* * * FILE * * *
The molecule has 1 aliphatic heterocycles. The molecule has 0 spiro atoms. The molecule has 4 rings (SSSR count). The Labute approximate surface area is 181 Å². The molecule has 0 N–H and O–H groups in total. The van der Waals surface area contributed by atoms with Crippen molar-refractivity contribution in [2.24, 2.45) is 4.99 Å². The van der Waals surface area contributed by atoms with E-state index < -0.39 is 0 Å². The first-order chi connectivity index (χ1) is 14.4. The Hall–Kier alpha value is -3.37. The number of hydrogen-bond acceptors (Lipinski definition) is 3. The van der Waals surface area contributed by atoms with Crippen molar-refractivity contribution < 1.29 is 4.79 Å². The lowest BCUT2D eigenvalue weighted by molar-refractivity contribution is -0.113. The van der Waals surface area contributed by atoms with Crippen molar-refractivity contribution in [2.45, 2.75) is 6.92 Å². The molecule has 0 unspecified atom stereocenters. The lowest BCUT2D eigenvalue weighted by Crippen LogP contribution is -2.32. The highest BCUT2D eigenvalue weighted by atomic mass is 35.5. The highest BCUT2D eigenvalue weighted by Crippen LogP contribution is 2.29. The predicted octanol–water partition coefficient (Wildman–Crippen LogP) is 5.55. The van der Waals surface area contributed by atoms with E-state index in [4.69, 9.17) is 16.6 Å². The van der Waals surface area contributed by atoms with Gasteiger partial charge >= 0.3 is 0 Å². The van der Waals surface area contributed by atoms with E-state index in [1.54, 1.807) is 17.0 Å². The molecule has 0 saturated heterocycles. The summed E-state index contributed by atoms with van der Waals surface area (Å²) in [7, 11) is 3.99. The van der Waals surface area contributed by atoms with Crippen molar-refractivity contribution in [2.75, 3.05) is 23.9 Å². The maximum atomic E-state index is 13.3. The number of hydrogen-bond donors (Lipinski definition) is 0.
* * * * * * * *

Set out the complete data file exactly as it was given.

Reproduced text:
The molecule has 1 aliphatic heterocycles. The molecule has 0 spiro atoms. The molecule has 4 rings (SSSR count). The Labute approximate surface area is 181 Å². The molecule has 0 N–H and O–H groups in total. The van der Waals surface area contributed by atoms with Crippen molar-refractivity contribution in [2.24, 2.45) is 4.99 Å². The van der Waals surface area contributed by atoms with E-state index < -0.39 is 0 Å². The first-order chi connectivity index (χ1) is 14.4. The Hall–Kier alpha value is -3.37. The number of hydrogen-bond acceptors (Lipinski definition) is 3. The van der Waals surface area contributed by atoms with Crippen molar-refractivity contribution < 1.29 is 4.79 Å². The lowest BCUT2D eigenvalue weighted by molar-refractivity contribution is -0.113. The van der Waals surface area contributed by atoms with Crippen molar-refractivity contribution in [2.45, 2.75) is 6.92 Å². The molecule has 0 unspecified atom stereocenters. The lowest BCUT2D eigenvalue weighted by Crippen LogP contribution is -2.32. The highest BCUT2D eigenvalue weighted by atomic mass is 35.5. The highest BCUT2D eigenvalue weighted by Crippen LogP contribution is 2.29. The predicted octanol–water partition coefficient (Wildman–Crippen LogP) is 5.55. The van der Waals surface area contributed by atoms with E-state index in [4.69, 9.17) is 16.6 Å². The van der Waals surface area contributed by atoms with Gasteiger partial charge >= 0.3 is 0 Å². The van der Waals surface area contributed by atoms with E-state index in [1.54, 1.807) is 17.0 Å². The molecule has 0 saturated heterocycles. The summed E-state index contributed by atoms with van der Waals surface area (Å²) in [7, 11) is 3.99. The van der Waals surface area contributed by atoms with Crippen molar-refractivity contribution in [2.75, 3.05) is 23.9 Å². The maximum atomic E-state index is 13.3. The number of hydrogen-bond donors (Lipinski definition) is 0.